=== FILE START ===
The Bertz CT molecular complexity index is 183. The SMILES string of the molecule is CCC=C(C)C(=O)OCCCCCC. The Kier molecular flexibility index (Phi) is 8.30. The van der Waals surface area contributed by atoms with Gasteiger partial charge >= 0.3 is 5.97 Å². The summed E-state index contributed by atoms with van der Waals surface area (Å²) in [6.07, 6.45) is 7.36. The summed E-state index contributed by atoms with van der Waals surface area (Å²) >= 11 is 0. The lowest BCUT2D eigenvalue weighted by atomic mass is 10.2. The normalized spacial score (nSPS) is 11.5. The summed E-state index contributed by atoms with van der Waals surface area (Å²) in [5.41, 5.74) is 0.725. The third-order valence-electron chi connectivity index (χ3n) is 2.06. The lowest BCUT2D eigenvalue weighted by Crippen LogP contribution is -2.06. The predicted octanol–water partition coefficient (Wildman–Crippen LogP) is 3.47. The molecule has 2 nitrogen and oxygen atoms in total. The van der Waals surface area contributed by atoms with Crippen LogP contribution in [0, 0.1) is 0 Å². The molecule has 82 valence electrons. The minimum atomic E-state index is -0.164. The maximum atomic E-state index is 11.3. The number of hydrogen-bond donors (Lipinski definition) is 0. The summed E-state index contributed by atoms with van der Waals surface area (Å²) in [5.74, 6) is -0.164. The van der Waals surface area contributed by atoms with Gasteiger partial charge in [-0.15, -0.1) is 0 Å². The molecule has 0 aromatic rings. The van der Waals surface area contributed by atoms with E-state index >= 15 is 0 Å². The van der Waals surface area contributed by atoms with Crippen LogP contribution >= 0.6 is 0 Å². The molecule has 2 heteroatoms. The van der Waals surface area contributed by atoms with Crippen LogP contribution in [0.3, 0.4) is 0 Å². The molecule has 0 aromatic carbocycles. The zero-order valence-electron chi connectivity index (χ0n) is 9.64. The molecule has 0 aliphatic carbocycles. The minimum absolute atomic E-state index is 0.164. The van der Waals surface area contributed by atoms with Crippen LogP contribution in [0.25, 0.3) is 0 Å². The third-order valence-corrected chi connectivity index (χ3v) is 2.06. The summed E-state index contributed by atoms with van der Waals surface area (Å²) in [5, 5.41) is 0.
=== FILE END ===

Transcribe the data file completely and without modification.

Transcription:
The Bertz CT molecular complexity index is 183. The SMILES string of the molecule is CCC=C(C)C(=O)OCCCCCC. The Kier molecular flexibility index (Phi) is 8.30. The van der Waals surface area contributed by atoms with Gasteiger partial charge >= 0.3 is 5.97 Å². The summed E-state index contributed by atoms with van der Waals surface area (Å²) in [6.07, 6.45) is 7.36. The summed E-state index contributed by atoms with van der Waals surface area (Å²) >= 11 is 0. The lowest BCUT2D eigenvalue weighted by atomic mass is 10.2. The normalized spacial score (nSPS) is 11.5. The summed E-state index contributed by atoms with van der Waals surface area (Å²) in [5.41, 5.74) is 0.725. The third-order valence-electron chi connectivity index (χ3n) is 2.06. The lowest BCUT2D eigenvalue weighted by Crippen LogP contribution is -2.06. The predicted octanol–water partition coefficient (Wildman–Crippen LogP) is 3.47. The molecule has 2 nitrogen and oxygen atoms in total. The van der Waals surface area contributed by atoms with Crippen LogP contribution in [0, 0.1) is 0 Å². The molecule has 82 valence electrons. The minimum atomic E-state index is -0.164. The maximum atomic E-state index is 11.3. The number of hydrogen-bond donors (Lipinski definition) is 0. The summed E-state index contributed by atoms with van der Waals surface area (Å²) in [5.74, 6) is -0.164. The van der Waals surface area contributed by atoms with Gasteiger partial charge in [-0.15, -0.1) is 0 Å². The molecule has 0 aromatic rings. The van der Waals surface area contributed by atoms with E-state index >= 15 is 0 Å². The van der Waals surface area contributed by atoms with Crippen LogP contribution >= 0.6 is 0 Å². The molecule has 2 heteroatoms. The van der Waals surface area contributed by atoms with Crippen LogP contribution in [0.3, 0.4) is 0 Å². The molecule has 0 aromatic carbocycles. The zero-order valence-electron chi connectivity index (χ0n) is 9.64. The molecule has 0 aliphatic carbocycles. The minimum absolute atomic E-state index is 0.164. The van der Waals surface area contributed by atoms with Crippen LogP contribution in [0.25, 0.3) is 0 Å². The third-order valence-corrected chi connectivity index (χ3v) is 2.06. The summed E-state index contributed by atoms with van der Waals surface area (Å²) in [5, 5.41) is 0.